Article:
Reno, a city just four hours away from Silicon Valley, has been home of Tesla’s Gigafactory – a city whose economy once chiefly relied on the low-wage casino industry, where bankruptcy and crime were frequent and unpredictable. Hit hard with the housing crash and recession, Reno fell into hard times in 2010 with a 14 percent unemployment rate. Once home to mostly thrifters and passersby, Reno’s outlook started to change with talks of Tesla’s plans for technological revitalization. Startups and incubators have been popping up to attract more millennials, new murals are being painted onto derelict walls, all are response to the hope that Tesla will be able to inject into the local economy sustainable, higher-paying jobs.
Tesla announced three years ago, in 2014, that construction would begin for its new Gigafactory in Reno, Nevada. As of now, battery cell production is well underway, and the factory has become the main production facility for Model 3 battery packs and drive units.
The introduction of Tesla into the region has not only infused Reno’s economy with jobs that have shifted it out of its economic drought, but also incentivized enrollment in neighboring schools, especially in STEM-related subjects. Nearby professors at the University of Nevada commented to eenews that the Tech Sector may be the area with the most secure employment base. The construction of the factory has provided over 4000 local jobs for the Reno economy, and will support close to 10,000 jobs when complete, up from a previous estimate of 6,500 jobs.
Tesla Gigafactory flyover July 2017 captures parking lot expansion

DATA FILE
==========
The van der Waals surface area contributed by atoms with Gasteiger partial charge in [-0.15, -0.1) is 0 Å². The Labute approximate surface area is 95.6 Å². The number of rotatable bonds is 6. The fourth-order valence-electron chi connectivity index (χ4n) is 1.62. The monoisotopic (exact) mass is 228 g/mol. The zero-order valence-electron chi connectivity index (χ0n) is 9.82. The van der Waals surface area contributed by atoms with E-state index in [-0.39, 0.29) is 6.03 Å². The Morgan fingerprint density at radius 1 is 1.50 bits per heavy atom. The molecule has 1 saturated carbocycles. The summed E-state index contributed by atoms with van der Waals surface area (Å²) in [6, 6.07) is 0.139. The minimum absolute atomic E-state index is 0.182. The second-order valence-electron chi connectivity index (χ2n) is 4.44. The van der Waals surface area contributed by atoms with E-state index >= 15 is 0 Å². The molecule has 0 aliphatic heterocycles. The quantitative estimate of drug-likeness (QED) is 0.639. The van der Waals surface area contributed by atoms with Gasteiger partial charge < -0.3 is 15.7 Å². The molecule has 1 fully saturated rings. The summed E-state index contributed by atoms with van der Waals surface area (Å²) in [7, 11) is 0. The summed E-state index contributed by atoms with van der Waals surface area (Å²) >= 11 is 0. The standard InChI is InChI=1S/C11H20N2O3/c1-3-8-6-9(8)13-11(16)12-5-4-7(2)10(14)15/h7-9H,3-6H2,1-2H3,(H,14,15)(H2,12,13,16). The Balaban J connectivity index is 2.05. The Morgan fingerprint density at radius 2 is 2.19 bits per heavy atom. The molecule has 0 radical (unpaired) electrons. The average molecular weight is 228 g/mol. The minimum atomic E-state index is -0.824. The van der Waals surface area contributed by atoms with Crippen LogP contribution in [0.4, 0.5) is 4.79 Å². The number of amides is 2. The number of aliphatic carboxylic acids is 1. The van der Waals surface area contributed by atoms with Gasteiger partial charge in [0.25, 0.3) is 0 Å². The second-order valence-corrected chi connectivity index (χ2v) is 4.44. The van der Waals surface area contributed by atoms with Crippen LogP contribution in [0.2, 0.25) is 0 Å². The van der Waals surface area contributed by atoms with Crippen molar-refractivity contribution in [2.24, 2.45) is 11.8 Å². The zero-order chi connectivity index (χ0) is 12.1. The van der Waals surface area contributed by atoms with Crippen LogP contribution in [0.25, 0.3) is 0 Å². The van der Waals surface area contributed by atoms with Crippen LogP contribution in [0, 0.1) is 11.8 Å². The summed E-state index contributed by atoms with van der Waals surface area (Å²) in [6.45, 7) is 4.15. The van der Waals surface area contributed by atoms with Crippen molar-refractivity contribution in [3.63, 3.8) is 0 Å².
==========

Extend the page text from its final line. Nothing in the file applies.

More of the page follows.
This will in turn increase the retention rate at schools, both secondary and professional/university, creating a positive feedback cycle within the job sector and the education sector, thus securing the longevity of both. In fact, in 2013, a large part of the economic recovery was due to STEM jobs, driving unemployment down to 6.4 percent, reported the Atlantic. Additionally, STEM jobs pay from 28 to 68 more than non-STEM jobs.
The presence of Tesla is complemented by other tech companies such as Apple and Amazon, with more expected to come. It’s very likely that the landscape of Reno in the years to come will be vastly different than it was before the introduction of Tesla, and many experts and officials dub this the “Tesla Effect”.
Hillary Schieve, the Mayor of Reno, defined the “Tesla Effect” as “a positive shift toward changing Reno’s national perception for the better….Reno’s emerging neighborhoods, such as Midtown, downtown, and the Fourth Street corridor…due in large part to [the] booming technology industry with billions of dollars being invested from some of Fortune’s highest-ranked companies, which includes Tesla, Switch, Amazon and Microsoft.”